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The genesis of The Social Value Practice is rooted in a pit village in County Durham where founder Neil Capstick grew up.

A tight-knit local community made up of miners, railwaymen and farmers, it was a thriving and vibrant place to grow up, but even then, the challenges of a changing world were beginning to have an effect. The mid-sixties saw the drift mines close and the seventies and eighties heralded changes in farming and industry, the impact of which the North East would feel for decades to come. Even now the legacy of these changes is still being felt. The North East was not alone and huge swathes of industrial towns and villages across Britain have been affected.

Our aim

The passing of the Public Services (Social Value) Act in 2012 (Social Value Act) changed the way publicly accountable organisations contract. It has meant that local needs and local businesses could be prioritised, and redefined “Best Economic Value” (BEV). Our involvement in writing tenders made us realise that we could contribute by helping our customers win more tenders at the same time as contributing to the success of their local community.

The aim of the Social Value Practice is to help organisations meet the requirements of the Act but importantly, to help them to provide real social value and impact by doing the right thing, at the right time for the right people.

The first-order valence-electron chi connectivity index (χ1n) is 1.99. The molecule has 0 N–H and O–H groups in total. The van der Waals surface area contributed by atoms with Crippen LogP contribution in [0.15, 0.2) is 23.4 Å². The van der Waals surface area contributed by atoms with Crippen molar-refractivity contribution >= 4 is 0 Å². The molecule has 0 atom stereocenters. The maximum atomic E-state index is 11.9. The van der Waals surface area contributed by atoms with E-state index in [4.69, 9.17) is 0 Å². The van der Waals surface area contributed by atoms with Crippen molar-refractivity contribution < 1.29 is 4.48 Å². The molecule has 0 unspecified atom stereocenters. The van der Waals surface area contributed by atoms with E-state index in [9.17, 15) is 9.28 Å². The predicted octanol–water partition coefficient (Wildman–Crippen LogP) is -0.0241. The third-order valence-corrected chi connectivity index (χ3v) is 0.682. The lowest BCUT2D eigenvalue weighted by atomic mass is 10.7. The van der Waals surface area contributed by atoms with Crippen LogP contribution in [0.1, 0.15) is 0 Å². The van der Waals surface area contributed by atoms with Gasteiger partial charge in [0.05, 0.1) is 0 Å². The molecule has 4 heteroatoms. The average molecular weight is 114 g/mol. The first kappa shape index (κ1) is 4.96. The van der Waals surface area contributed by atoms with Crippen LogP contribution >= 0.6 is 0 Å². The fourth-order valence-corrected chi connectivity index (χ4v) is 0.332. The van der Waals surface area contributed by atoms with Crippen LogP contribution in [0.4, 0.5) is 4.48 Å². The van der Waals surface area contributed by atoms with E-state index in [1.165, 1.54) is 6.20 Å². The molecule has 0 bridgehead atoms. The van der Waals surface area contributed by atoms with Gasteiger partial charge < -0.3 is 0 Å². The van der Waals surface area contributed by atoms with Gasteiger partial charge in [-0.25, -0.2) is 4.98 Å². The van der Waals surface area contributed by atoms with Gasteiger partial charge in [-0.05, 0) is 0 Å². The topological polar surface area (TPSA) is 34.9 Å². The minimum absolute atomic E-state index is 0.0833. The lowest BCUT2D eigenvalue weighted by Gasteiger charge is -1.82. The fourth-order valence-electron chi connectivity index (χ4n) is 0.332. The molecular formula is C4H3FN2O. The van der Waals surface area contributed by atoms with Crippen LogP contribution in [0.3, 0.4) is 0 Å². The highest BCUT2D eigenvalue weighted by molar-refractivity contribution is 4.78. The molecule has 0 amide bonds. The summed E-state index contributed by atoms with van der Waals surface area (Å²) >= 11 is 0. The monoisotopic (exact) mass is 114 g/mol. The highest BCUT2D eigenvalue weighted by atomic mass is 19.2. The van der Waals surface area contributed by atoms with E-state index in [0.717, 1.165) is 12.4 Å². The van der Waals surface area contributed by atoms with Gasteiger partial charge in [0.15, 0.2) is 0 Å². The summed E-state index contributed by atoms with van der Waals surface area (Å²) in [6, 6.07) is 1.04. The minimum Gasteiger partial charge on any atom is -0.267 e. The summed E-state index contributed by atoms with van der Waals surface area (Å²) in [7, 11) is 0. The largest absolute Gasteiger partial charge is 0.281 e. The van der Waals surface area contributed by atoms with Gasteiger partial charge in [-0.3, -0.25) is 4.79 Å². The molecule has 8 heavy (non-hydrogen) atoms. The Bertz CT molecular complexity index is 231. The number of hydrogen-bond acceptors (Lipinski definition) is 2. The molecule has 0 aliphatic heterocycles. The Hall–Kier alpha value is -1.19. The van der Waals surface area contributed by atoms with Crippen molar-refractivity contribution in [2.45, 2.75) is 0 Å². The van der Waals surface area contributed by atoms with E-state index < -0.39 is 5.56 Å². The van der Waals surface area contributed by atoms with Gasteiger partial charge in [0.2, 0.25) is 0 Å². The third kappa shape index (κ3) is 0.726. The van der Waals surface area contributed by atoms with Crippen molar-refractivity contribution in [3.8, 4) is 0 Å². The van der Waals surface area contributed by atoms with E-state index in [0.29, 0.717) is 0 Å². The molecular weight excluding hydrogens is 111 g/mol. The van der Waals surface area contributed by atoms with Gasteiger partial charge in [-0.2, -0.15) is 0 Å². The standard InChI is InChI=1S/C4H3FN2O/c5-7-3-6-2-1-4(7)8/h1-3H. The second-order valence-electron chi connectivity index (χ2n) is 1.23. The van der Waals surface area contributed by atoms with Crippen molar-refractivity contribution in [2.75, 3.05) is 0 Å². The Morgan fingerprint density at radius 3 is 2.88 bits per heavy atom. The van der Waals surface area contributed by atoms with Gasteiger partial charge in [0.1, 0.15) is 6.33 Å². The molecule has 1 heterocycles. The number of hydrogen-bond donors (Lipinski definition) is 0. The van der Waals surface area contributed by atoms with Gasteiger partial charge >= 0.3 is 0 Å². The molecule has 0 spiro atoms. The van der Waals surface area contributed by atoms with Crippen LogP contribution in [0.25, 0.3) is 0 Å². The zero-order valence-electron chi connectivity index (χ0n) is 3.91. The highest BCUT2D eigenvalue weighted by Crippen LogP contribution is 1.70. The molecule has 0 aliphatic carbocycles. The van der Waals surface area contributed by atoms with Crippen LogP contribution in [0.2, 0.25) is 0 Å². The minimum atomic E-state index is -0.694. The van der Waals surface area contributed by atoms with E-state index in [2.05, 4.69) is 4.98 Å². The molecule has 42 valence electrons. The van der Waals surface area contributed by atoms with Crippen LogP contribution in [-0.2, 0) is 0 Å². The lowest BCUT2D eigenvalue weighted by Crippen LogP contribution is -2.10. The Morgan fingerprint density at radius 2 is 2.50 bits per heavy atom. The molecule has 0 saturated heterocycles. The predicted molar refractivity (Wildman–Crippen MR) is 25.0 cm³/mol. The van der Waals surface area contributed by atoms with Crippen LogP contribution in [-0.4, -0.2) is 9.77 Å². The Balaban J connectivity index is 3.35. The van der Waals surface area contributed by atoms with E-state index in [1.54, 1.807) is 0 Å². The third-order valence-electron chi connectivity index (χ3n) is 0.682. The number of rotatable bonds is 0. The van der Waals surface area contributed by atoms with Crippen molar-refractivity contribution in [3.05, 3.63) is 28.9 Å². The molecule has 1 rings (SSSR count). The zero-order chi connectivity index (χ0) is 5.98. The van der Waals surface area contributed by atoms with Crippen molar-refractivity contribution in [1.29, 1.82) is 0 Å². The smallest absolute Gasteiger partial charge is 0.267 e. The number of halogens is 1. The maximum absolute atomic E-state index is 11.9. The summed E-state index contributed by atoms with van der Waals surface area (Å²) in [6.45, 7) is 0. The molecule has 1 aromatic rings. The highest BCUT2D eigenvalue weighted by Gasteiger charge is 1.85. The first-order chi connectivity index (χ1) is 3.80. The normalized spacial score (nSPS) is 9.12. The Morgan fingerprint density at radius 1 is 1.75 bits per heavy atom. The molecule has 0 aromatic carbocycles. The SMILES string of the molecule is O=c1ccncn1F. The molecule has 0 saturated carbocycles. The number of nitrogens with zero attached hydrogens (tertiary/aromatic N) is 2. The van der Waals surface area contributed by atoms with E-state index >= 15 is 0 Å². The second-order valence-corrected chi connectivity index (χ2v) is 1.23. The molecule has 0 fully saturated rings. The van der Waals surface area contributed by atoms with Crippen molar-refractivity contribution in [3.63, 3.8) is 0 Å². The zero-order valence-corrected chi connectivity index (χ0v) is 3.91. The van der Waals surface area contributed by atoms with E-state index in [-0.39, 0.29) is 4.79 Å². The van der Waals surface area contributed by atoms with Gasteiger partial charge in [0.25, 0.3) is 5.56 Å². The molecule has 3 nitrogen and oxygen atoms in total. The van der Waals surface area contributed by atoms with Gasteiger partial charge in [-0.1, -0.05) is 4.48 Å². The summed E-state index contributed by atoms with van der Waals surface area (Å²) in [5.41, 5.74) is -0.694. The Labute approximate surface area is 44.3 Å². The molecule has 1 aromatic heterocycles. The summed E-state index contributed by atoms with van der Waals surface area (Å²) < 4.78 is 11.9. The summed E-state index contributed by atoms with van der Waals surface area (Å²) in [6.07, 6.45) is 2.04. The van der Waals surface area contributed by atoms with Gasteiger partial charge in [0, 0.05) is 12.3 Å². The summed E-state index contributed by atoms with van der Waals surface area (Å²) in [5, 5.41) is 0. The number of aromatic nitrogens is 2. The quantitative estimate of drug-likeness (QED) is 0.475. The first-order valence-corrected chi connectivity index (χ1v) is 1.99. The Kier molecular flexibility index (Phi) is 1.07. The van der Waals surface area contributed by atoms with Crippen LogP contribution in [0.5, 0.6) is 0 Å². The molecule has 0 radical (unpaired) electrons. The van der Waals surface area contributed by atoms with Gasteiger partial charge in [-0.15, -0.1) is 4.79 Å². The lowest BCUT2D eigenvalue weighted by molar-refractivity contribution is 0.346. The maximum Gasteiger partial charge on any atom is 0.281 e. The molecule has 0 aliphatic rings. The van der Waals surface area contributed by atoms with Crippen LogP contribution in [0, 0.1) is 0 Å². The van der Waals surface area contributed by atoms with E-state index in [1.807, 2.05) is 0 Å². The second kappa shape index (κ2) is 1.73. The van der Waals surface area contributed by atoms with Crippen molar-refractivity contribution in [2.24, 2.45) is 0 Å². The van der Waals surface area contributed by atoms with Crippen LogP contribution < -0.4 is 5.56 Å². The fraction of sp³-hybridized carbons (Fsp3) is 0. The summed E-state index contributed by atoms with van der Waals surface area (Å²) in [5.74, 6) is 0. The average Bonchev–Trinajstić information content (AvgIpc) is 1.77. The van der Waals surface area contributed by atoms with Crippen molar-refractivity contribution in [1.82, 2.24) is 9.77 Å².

The social value movement

Every organisation should want to be involved in providing social value in some way: it’s the right thing to do. However, there is clearly a commercial imperative to implement and embrace social value as more and more public sector contracts include social value in their evaluation criteria.

In addition, today’s employees expect more from their employers in terms of their approach to community involvement and that their employer acts ethically, honestly and sustainably. The simple truth is that organisations that embrace social value can expect to find it easier to attract and retain talent at all levels of their organisation. In addition, company reputation, customer loyalty, staff motivation and increased productivity are some of the benefits organisations have experienced following the adoption of social value principles. All of these benefits are in addition to the impact they can make to their local communities.

Social value doesn’t have to be expensive or complex to implement; in fact, most organisations are generating social value inherently but don’t think about it in those terms.

Our mission is simple

To support organisations to become aware of, understand, commit and consistently apply social value principles to their business activities so that society and the organisations themselves may benefit.